Taking Responsible Disclosure for Granted – Part Duh
In a previous post I talked about responsible disclosure and how I feel Vendors who are receiving vulnerability reports should be acting. Unfortunately, even today vendors who act in a responsible manner are in the minority. As promised in that post, this is the follow-up.
Over the years and over different jobs at various places I have been very lucky to work with some very smart researchers. I will resist the urge to name drop them all here but I will say that all of them are much smarter than I am and I have manged to learn as much as I can from each of them — even though I have probably killed all those brain cells in recent years and forgotten everything. 😉
One thing I have noticed, and hopefully this doesn’t come across as an insult, is that finding a researcher who is both very good at finding bugs but also able to deal with the “business” side of disclosing that bug is a rare find. Don’t get me wrong, there are a few out there that I can think of, but more often than not the disconnect between the technical brilliance and the ability to deal with the, for lack of a better word, politics around disclosure is typically a big one.
This alone makes dealing with vulnerability information a huge challenge for most on both sides of the coin. You end up with a highly technical person talking to a less technical business focused person and frustration builds quickly on both sides. Of course when a bug is mishandled you end up with even a bigger problem to deal with.
As I did in my last post I wanted to share some advice based on my experience of what a researcher can expect. Hopefully this will help shed some light on just what goes through a vendors mind when you send them that bug report.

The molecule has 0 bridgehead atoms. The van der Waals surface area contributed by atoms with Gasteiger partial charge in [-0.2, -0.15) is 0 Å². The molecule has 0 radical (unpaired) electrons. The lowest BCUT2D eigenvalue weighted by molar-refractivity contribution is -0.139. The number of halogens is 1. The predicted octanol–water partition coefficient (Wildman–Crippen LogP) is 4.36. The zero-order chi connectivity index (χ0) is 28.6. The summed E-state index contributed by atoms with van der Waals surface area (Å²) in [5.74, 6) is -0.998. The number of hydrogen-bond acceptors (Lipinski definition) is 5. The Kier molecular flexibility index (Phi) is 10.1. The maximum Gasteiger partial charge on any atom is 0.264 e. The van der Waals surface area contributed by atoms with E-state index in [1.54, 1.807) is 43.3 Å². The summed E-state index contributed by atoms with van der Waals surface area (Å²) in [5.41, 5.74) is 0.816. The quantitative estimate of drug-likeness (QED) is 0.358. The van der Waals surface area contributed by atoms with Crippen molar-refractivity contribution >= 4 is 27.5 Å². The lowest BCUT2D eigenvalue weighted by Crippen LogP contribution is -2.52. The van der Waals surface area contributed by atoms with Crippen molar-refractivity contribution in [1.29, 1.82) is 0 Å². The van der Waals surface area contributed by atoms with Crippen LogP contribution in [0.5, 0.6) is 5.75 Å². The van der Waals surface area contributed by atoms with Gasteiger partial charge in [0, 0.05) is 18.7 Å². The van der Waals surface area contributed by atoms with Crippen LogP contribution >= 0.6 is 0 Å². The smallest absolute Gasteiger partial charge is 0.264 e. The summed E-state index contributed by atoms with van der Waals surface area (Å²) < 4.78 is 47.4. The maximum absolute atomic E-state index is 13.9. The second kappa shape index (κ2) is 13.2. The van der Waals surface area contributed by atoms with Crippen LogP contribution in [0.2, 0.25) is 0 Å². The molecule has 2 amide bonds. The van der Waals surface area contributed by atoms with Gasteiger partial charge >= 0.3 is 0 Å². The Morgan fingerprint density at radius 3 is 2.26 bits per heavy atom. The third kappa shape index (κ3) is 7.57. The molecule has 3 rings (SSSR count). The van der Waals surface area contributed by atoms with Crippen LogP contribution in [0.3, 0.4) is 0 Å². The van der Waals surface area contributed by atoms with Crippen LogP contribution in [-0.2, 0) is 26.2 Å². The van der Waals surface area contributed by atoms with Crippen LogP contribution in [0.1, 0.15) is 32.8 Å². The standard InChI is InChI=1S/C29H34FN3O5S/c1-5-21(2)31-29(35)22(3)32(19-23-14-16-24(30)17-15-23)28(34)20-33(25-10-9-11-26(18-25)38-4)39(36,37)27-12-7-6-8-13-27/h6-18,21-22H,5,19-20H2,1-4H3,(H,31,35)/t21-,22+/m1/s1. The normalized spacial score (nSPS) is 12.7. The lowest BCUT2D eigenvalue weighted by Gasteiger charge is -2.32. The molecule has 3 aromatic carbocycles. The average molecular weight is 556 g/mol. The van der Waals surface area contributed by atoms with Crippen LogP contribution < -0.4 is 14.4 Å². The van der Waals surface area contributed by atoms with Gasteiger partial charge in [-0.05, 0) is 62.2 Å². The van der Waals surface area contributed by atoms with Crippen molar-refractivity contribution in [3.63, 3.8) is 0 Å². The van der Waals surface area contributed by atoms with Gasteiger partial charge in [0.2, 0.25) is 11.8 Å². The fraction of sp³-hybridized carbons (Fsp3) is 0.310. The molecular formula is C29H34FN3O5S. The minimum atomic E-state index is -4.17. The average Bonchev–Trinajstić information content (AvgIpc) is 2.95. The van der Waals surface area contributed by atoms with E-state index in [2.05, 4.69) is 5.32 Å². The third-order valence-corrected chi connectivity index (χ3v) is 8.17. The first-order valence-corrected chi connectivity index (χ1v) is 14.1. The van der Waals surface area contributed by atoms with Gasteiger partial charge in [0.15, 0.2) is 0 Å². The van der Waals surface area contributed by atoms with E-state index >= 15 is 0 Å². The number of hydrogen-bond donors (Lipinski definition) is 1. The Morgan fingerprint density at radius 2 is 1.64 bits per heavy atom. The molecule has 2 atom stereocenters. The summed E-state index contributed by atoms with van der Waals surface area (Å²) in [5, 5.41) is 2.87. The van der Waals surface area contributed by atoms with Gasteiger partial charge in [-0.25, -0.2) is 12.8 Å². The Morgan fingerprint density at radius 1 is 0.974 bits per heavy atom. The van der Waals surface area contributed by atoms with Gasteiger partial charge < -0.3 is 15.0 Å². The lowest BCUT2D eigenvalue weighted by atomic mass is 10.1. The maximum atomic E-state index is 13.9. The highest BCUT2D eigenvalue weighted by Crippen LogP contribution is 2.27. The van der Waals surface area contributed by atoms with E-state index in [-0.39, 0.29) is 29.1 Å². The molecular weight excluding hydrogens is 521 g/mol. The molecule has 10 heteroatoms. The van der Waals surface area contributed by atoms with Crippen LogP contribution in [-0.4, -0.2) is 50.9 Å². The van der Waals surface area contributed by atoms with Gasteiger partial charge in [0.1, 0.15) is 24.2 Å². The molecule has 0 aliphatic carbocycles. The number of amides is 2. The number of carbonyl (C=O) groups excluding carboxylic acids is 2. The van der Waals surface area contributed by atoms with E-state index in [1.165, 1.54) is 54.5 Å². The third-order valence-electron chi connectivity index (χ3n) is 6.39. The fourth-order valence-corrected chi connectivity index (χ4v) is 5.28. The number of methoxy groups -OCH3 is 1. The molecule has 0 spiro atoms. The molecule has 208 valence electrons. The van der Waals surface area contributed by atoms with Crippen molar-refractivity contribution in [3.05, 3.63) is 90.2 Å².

Before I get in to that however, let me state this. When you find a vulnerability it is YOURS. You own it. The vendor who wrote the software or created the hardware that you have poked holes in does not own your work. You are free to do what you want with it, sell it, drop it on the internet for free, or use it to impress girls (has that ever worked?).
Obviously, if you have followed my blog or if you know me you know that I support reporting the issue to the vendor and working with them to get it fixed. But in all honesty, you can ignore everything I say and do what you want. 🙂
As I am writing this, I realized that the entire notion of asking someone who just found a bug in your product to act responsibly is a bit hypocritical, I mean, if you had tested your product properly would the bug not exist in the first place? So who is really responsible? That said, here is my advice for researchers:
1.) If you are not willing to put up with various annoyances including but not limited to stupidity, denial and perceived laziness do not bother reporting your bug to the vendor. Go and sell it to one of the various companies that purchases vulnerabilities and move on with your life.